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HMRC is focusing on the UK's wealthiest taxpayers

HMRC is focusing on the UK's wealthiest taxpayers

Following Danny Alexander MP's comments in September 2011 about the "recruitment" of 2,000 tax officers to investigate the tax affairs of some of the wealthiest people in the UK, HMRC issued a press release on 31 October 2011 confirming the establishment of the newly-formed "Affluent Unit". HMRC has also launched the "Offshore Co-Ordination Unit".


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What are the "Affluent Unit" (AU) and the "Offshore Co-Ordination Unit" (OCU)?

Although they are separate units, it is anticipated that the AU and OCU will work closely together. The AU is to comprise of 200 "experts" from a variety of teams, applying a 'coordinated approach' to dealing with corporate entities, residence and domicile issues and trusts and estates. HMRC states that the AU will employ "new and innovative risk assessment techniques to identify areas where wealthy individuals are avoiding and evading taxes and duties". Initially the OCU is to comprise 100 offshore tax investigators. HMRC states that the OCU "will look to fully exploit the increasing amount of offshore information at HMRC's disposal, including bank account data."

Who is affected?

The AU will be charged with reviewing the tax affairs of the UK's top one percent of wealthy individuals, some 350,000 people who each have wealth of at least £2.5m and/or pay (or should pay) income tax at the 50 percent rate.

The unit is intended to operate in addition to the High Net Worth Unit (HNWU), which was set up in 2009 to review the personal tax affairs of the 5,000 wealthiest people in the UK, each with a total wealth of at least £20m.

In the initial stages HMRC has indicated it is likely to target wealthy individuals who own land and property abroad as well as specific groups of individuals such as commodity traders and people holding offshore accounts, through the use of "sophisticated data mining techniques".

What are the objectives of the Units?

In an age of austerity, HMRC has placed a heavy focus on reducing the ‘tax gap’ by seeking to recover a further £7bn per annum of tax lost through evasion and avoidance over the next four years.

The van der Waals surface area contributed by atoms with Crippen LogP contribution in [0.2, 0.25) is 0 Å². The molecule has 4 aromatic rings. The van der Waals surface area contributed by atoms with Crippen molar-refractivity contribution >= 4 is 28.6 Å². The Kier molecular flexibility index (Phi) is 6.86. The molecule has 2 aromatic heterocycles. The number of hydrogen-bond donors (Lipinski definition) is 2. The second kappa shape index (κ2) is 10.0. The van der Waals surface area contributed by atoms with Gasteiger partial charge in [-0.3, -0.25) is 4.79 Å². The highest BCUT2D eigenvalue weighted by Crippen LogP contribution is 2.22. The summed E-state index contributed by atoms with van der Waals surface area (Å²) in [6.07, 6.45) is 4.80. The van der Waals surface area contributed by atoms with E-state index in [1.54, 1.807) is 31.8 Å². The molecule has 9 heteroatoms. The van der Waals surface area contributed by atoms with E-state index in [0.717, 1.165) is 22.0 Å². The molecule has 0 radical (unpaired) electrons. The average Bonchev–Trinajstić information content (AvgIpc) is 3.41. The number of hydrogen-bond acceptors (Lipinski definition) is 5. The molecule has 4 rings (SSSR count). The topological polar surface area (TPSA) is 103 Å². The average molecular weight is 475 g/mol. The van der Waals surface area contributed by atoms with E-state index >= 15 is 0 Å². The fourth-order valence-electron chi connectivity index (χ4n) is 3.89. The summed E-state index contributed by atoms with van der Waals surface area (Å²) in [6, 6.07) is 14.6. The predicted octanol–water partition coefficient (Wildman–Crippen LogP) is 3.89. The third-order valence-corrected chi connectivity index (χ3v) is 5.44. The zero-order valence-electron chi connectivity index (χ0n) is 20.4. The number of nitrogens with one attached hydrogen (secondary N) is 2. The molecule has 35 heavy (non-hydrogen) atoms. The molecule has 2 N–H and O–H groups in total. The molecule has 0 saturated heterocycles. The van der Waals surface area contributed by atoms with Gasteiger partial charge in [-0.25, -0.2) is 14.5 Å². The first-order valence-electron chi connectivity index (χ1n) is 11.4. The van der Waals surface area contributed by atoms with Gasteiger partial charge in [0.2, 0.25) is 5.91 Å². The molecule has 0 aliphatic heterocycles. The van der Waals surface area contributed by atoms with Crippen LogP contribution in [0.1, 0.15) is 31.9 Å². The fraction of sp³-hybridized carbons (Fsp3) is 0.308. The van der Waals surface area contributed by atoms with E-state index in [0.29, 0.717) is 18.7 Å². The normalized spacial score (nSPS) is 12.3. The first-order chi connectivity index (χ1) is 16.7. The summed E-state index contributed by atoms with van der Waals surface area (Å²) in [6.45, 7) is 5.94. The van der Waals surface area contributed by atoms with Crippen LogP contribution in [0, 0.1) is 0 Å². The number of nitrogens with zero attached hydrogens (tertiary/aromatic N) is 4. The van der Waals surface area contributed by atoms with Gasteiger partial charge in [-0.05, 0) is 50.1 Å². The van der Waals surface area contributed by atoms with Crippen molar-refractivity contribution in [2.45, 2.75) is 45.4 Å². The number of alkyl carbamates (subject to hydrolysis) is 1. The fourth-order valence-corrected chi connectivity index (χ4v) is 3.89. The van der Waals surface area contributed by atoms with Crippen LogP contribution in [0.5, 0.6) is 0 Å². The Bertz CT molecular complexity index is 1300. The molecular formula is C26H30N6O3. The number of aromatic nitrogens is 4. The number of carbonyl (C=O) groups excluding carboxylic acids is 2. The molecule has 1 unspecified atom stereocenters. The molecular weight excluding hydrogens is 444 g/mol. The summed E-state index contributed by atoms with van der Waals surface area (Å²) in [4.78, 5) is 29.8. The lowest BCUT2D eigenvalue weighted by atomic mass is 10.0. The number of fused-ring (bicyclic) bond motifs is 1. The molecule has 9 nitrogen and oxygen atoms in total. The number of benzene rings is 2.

The new units, along with the HNWU, who in 2010/11 collected an additional £162m from their enquiry work, is demonstrative of HMRC’s intention to concentrate its resources in investigating the affairs of High Net Worth Individuals (HNWI). 

Implications for HNWIs

The establishment of the AU and OCU signals an environment where the likelihood of an enquiry from HMRC is significantly higher. For HNWIs and their advisors, the key focus should be on being prepared. By undertaking reviews of their tax affairs at an early stage, in addition to substantially minimising future compliance costs, HNWIs can gain a sense of certainty and peace of mind that a strategy is in place should HMRC choose to enquire at a later date.

KPMG is able to provide an objective opinion on whether a client’s tax affairs would be robust if HMRC challenged the position. Where a review is undertaken, if HMRC were then to ask additional questions we should be able to help achieve early resolution of the issues as much of the work will already have been undertaken. Therefore, for clients who engage our review services from an early stage, we can help maximise readiness in the event of an enquiry.

For those who have already had an enquiry or who have received a letter from HMRC about overseas assets, our team is on hand to assist.  Our focus is on ensuring that the HMRC intervention is on track at all times.

For more information please speak to a member of our tax team. 

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